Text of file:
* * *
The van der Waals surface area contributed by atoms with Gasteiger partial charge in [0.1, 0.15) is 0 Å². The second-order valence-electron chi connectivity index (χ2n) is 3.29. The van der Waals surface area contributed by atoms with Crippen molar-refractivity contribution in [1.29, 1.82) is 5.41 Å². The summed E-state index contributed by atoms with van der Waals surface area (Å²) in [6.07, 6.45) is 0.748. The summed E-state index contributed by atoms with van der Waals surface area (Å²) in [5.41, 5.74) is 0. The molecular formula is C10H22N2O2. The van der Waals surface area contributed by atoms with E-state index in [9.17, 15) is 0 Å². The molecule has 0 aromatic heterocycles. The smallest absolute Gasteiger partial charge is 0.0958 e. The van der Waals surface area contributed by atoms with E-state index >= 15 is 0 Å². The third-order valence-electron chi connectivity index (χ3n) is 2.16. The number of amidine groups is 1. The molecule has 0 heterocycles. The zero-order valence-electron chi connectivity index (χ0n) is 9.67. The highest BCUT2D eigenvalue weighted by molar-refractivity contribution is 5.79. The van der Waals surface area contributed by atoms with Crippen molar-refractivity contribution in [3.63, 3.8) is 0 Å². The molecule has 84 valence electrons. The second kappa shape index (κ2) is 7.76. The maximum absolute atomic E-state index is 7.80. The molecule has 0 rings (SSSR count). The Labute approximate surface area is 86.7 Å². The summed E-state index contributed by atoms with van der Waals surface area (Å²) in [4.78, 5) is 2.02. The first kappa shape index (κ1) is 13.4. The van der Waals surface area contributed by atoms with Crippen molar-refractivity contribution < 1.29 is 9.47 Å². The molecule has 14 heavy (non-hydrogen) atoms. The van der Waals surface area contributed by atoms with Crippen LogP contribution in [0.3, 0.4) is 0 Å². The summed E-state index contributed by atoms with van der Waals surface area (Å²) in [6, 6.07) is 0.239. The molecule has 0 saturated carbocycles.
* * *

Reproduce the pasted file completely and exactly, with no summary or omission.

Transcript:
The van der Waals surface area contributed by atoms with Gasteiger partial charge in [0.1, 0.15) is 0 Å². The second-order valence-electron chi connectivity index (χ2n) is 3.29. The van der Waals surface area contributed by atoms with Crippen molar-refractivity contribution in [1.29, 1.82) is 5.41 Å². The summed E-state index contributed by atoms with van der Waals surface area (Å²) in [6.07, 6.45) is 0.748. The summed E-state index contributed by atoms with van der Waals surface area (Å²) in [5.41, 5.74) is 0. The molecular formula is C10H22N2O2. The van der Waals surface area contributed by atoms with E-state index in [9.17, 15) is 0 Å². The molecule has 0 aromatic heterocycles. The smallest absolute Gasteiger partial charge is 0.0958 e. The van der Waals surface area contributed by atoms with E-state index >= 15 is 0 Å². The third-order valence-electron chi connectivity index (χ3n) is 2.16. The number of amidine groups is 1. The molecule has 0 heterocycles. The zero-order valence-electron chi connectivity index (χ0n) is 9.67. The highest BCUT2D eigenvalue weighted by molar-refractivity contribution is 5.79. The van der Waals surface area contributed by atoms with Crippen molar-refractivity contribution in [3.63, 3.8) is 0 Å². The molecule has 84 valence electrons. The second kappa shape index (κ2) is 7.76. The maximum absolute atomic E-state index is 7.80. The molecule has 0 rings (SSSR count). The Labute approximate surface area is 86.7 Å². The summed E-state index contributed by atoms with van der Waals surface area (Å²) in [4.78, 5) is 2.02. The first kappa shape index (κ1) is 13.4. The van der Waals surface area contributed by atoms with Crippen molar-refractivity contribution < 1.29 is 9.47 Å². The molecule has 14 heavy (non-hydrogen) atoms. The van der Waals surface area contributed by atoms with Crippen LogP contribution in [0.3, 0.4) is 0 Å². The summed E-state index contributed by atoms with van der Waals surface area (Å²) in [6, 6.07) is 0.239. The molecule has 0 saturated carbocycles.